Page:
Harman/kardon HS 100 - home theater system - 5.1 channel review: Harman/kardon HS 100 - home theater system - 5.1 channel

The HS 100 is the most elegant and affordable of Harman Kardon's HTIBs. If you want to spend more and get more flexibility, connectivity options, and power, consider the CP 15 ($1,000), the CP 25 ($1,400), or the CP 35 ($1,900). Each of them is a component-based home-theater system that bundles separate Harman A/V receivers and DVD players, along with speaker packages similar to the HS 100's.

Harman Kardon's 2006 HTIB models compared:

Model Quick take Included components Price
Harman Kardon HS 100 Harman Kardon's most affordable HTIB is also its most attractive: this slick-looking system is anchored by an all-in-one receiver/amplifier/disc player that's not much bigger than your average DVD player. All-in-one receiver/DVD player; HKTS 7 5.1-speaker package
Harman Kardon CP 15 This system offers HK's entry-level 2005 receiver, 5.1-speaker package, and matching DVD player in one package. AVR 135 receiver; DVD 22 DVD player; HKTS 8 5.1-speaker package
Harman Kardon CP 25 The step-up to the CP 15 includes a better receiver and a 7.1-speaker system--as well as a DVD player--in one package. AVR 235 receiver; DVD 22 DVD player; HKTS 7 (5.1) plus one pair of HKS 3 speakers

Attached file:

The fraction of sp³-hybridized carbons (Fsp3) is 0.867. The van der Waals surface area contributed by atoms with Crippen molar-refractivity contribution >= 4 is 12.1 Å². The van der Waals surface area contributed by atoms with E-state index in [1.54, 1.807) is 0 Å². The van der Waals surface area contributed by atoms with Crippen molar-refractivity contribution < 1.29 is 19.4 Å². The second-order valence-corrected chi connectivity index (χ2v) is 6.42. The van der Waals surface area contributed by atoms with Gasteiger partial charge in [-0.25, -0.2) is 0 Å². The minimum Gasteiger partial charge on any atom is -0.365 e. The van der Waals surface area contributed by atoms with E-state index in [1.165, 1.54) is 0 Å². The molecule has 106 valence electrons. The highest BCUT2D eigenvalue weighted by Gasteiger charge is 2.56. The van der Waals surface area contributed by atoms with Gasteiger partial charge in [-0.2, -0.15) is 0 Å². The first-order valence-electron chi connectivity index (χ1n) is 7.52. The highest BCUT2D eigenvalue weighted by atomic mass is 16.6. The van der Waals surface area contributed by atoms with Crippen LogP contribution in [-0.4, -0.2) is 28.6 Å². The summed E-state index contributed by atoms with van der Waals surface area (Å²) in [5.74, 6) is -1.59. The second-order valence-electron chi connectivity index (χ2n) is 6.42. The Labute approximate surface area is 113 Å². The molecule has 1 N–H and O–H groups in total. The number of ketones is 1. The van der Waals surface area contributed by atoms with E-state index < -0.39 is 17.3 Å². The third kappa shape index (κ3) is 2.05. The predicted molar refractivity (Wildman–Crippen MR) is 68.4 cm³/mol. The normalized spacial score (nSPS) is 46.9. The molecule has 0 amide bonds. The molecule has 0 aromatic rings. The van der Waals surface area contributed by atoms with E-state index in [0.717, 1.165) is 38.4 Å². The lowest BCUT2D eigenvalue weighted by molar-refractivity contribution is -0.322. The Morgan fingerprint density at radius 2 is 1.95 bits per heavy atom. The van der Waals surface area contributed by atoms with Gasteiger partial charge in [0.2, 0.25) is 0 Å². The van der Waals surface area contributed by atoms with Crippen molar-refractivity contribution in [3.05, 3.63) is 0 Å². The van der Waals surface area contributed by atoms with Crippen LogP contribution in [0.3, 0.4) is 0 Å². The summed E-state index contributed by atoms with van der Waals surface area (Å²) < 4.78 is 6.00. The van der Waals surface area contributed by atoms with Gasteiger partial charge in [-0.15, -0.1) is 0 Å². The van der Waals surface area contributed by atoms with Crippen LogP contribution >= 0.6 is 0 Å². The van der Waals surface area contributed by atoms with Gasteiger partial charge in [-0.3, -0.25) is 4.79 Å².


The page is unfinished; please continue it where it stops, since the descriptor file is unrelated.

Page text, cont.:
Harman Kardon CP 35 HK's top-of-the-line HTIB bundles the AVR 335 receiver, the DVD 31 DVD player, and a 7.1-channel version of the capable HKTS 14 speaker package. AVR 335 receiver; DVD 31 DVD player; HKTS 14 (5.1) plus one pair of HKS 4 speakers
The Harman Kardon HS 100's 35-watt-per-channel amplifiers and teensy satellites couldn't convey the impact and dynamic punch from special-effects-driven DVDs such as Revenge of the Sith. The subwoofer menacingly rumbled and quaked, but the satellites sounded strained on the battle scenes coursing through The Thin Red Line DVD. Reducing the volume helped a bit, and the special-effects-free series finale of the Six Feet Under HBO series put the HS 100's home-theater talents in a better light. The sound from that DVD was crisp and clear, and we lost ourselves in the heart-wrenching drama.

Johnny Cash's Live from Austin concert DVD was a treat. The first thing we noticed was that Johnny's big baritone voice wasn't reined in by the small satellites, and we could play the HS 100 louder with music than we could with The Thin Red Line. Oh, and while the subwoofer sounded powerful enough to fill even a large room with bass, the bass wasn't as defined as what we heard from the sub in the Denon DHT-486DV ($749) HTIB.

Bowie's David Live DVD-Audio disc couldn't demonstrate the advantages of the format's higher-resolution sound. These shows, recorded in 1974 at the Tower Theater in Philadelphia, have impressed us on separates-based systems, but the HS 100 squashed the sound, taking the life out of Bowie's music. Then again, what DVD-A-compatible HTIB could? We can't think of one.

Plain vanilla CD sound was actually pretty decent. The soulful voices of Dr. John, Irma Thomas, and Eddie Bo communicated a deeper level on the Our New Orleans benefit CD. The pianos on this CD had remarkable weight and power, thanks to the HS 100's subwoofer. All in all, we were most happy with the sound of the system when playing CDs, and that's rarely the case for HTIBs. We'd recommend the HS 100 primarily to buyers who play more music than watch movies and want a great-looking system.

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